Functional Ceramics by Joseph Pintz at Penland Gallery
The Penland Gallery will present an exhibition of functional ceramics by Joseph Pintz May 23 through June 22. Pintz works with earthenware clay, hand-building understated utilitarian pots along with sculpture that echoes the forms of utensils and tools. This exhibition features simple bowls, cups, and serving pieces in a color palette of turquoise, white, amber, yellow, avocado, and pale pink. In contrast to the delicate colors, the pots are rugged and reminiscent of carved and painted wooden bowls from the turn of the century. The glazes and slips covering the clay are layered so that textures and the colors from the red earthenware clay are subtly revealed.
Talking about his tableware, Pintz says, “Sharing food with others and making the time to eat well are ideals I try to live up to in my daily life. The stubborn physicality of my pots forces one to slow down and pay close attention to the moment. In an age of ever-increasing speed, the dinner table is the perfect place to savor, to spend time, to share food and vessels made with integrity and purpose. I sincerely hope that such sustenance allows us to develop a deeper relationship to making and to each other.”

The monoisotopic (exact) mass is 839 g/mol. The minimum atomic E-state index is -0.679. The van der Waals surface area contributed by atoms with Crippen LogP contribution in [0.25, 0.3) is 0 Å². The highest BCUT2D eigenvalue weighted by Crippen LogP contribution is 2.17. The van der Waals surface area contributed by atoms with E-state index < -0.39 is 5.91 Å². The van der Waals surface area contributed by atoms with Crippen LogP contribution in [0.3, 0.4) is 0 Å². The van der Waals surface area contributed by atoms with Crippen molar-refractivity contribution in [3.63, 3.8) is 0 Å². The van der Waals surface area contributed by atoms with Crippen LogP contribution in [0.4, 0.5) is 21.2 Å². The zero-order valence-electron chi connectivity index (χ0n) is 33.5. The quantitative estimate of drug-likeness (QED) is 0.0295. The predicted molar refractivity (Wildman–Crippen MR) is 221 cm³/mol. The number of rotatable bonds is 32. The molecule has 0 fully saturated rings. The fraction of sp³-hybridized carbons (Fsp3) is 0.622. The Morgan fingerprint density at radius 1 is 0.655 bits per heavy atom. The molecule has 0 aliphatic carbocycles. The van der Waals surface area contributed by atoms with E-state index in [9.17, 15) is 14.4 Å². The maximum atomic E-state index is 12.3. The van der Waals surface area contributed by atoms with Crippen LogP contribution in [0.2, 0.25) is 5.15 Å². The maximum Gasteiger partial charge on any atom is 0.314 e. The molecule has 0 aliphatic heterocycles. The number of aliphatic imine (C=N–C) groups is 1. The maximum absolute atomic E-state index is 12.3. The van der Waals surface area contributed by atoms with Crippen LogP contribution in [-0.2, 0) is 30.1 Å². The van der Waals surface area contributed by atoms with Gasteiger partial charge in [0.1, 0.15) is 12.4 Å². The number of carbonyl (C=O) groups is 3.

Pintz is an assistant professor at the University of Missouri, Columbia, MO, and recently participated in the Roswell Artist-in-Residence Program in Roswell, NM. He will be teaching ceramics at Penland School in early June.
In addition to this exhibition, the Penland Gallery sells work in all craft media made by the students, instructors, and resident artists of Penland School of Crafts and offers tours of the Penland campus twice each week when classes are in session. The gallery is open Tuesday through Saturday, 10 AM to 5 PM and Sundays, 12 to 5 PM; closed Mondays. The Penland Gallery is located on the Penland School campus at 3135 Conley Ridge Road, just off Penland Road in Mitchell County. For more information, call 828-765-6211 or visit penland.org/gallery
PHOTO: Joseph Pintz, Oval Lidded Box, handbuilt earthenware, 6 x 9-3/4 x 6 inches